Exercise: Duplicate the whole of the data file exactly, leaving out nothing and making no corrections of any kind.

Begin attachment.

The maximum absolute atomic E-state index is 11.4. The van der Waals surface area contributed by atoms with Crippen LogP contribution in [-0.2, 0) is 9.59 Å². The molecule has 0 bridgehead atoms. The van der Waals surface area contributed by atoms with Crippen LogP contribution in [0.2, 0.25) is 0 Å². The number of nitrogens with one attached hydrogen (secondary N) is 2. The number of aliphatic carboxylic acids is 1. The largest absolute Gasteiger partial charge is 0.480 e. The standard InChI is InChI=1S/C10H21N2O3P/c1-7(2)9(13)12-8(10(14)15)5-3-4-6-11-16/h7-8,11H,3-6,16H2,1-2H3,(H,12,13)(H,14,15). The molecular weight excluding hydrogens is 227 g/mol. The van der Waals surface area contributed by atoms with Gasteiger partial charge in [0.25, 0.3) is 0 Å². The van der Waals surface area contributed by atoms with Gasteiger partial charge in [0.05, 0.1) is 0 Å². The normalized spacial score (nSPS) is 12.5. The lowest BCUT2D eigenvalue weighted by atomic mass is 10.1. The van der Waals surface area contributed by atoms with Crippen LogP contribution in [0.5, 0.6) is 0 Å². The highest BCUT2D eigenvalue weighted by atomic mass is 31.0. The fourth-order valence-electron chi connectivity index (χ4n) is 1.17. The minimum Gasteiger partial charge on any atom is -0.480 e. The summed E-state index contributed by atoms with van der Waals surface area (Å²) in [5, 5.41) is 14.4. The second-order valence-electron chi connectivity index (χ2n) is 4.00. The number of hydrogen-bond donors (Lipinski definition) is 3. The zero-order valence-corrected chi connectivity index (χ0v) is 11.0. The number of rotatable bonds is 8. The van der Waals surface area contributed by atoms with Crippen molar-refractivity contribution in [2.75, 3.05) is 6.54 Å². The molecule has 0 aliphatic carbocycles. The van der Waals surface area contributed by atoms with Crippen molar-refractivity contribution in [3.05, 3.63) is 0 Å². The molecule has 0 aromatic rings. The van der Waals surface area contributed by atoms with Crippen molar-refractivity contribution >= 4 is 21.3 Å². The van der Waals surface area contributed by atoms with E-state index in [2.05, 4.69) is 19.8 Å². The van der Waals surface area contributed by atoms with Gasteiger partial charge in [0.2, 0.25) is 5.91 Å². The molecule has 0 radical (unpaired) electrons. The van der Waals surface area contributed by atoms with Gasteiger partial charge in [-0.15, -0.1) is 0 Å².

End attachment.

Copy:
The maximum absolute atomic E-state index is 11.4. The van der Waals surface area contributed by atoms with Crippen LogP contribution in [-0.2, 0) is 9.59 Å². The molecule has 0 bridgehead atoms. The van der Waals surface area contributed by atoms with Crippen LogP contribution in [0.2, 0.25) is 0 Å². The number of nitrogens with one attached hydrogen (secondary N) is 2. The number of aliphatic carboxylic acids is 1. The largest absolute Gasteiger partial charge is 0.480 e. The standard InChI is InChI=1S/C10H21N2O3P/c1-7(2)9(13)12-8(10(14)15)5-3-4-6-11-16/h7-8,11H,3-6,16H2,1-2H3,(H,12,13)(H,14,15). The molecular weight excluding hydrogens is 227 g/mol. The van der Waals surface area contributed by atoms with Gasteiger partial charge in [0.25, 0.3) is 0 Å². The van der Waals surface area contributed by atoms with Gasteiger partial charge in [0.05, 0.1) is 0 Å². The normalized spacial score (nSPS) is 12.5. The lowest BCUT2D eigenvalue weighted by atomic mass is 10.1. The van der Waals surface area contributed by atoms with Crippen LogP contribution in [0.5, 0.6) is 0 Å². The highest BCUT2D eigenvalue weighted by atomic mass is 31.0. The fourth-order valence-electron chi connectivity index (χ4n) is 1.17. The minimum Gasteiger partial charge on any atom is -0.480 e. The summed E-state index contributed by atoms with van der Waals surface area (Å²) in [5, 5.41) is 14.4. The second-order valence-electron chi connectivity index (χ2n) is 4.00. The number of hydrogen-bond donors (Lipinski definition) is 3. The zero-order valence-corrected chi connectivity index (χ0v) is 11.0. The number of rotatable bonds is 8. The van der Waals surface area contributed by atoms with Crippen molar-refractivity contribution in [2.75, 3.05) is 6.54 Å². The molecule has 0 aliphatic carbocycles. The van der Waals surface area contributed by atoms with Crippen molar-refractivity contribution in [3.05, 3.63) is 0 Å². The molecule has 0 aromatic rings. The van der Waals surface area contributed by atoms with Crippen molar-refractivity contribution >= 4 is 21.3 Å². The van der Waals surface area contributed by atoms with E-state index in [2.05, 4.69) is 19.8 Å². The van der Waals surface area contributed by atoms with Gasteiger partial charge in [0.2, 0.25) is 5.91 Å². The molecule has 0 radical (unpaired) electrons. The van der Waals surface area contributed by atoms with Gasteiger partial charge in [-0.15, -0.1) is 0 Å².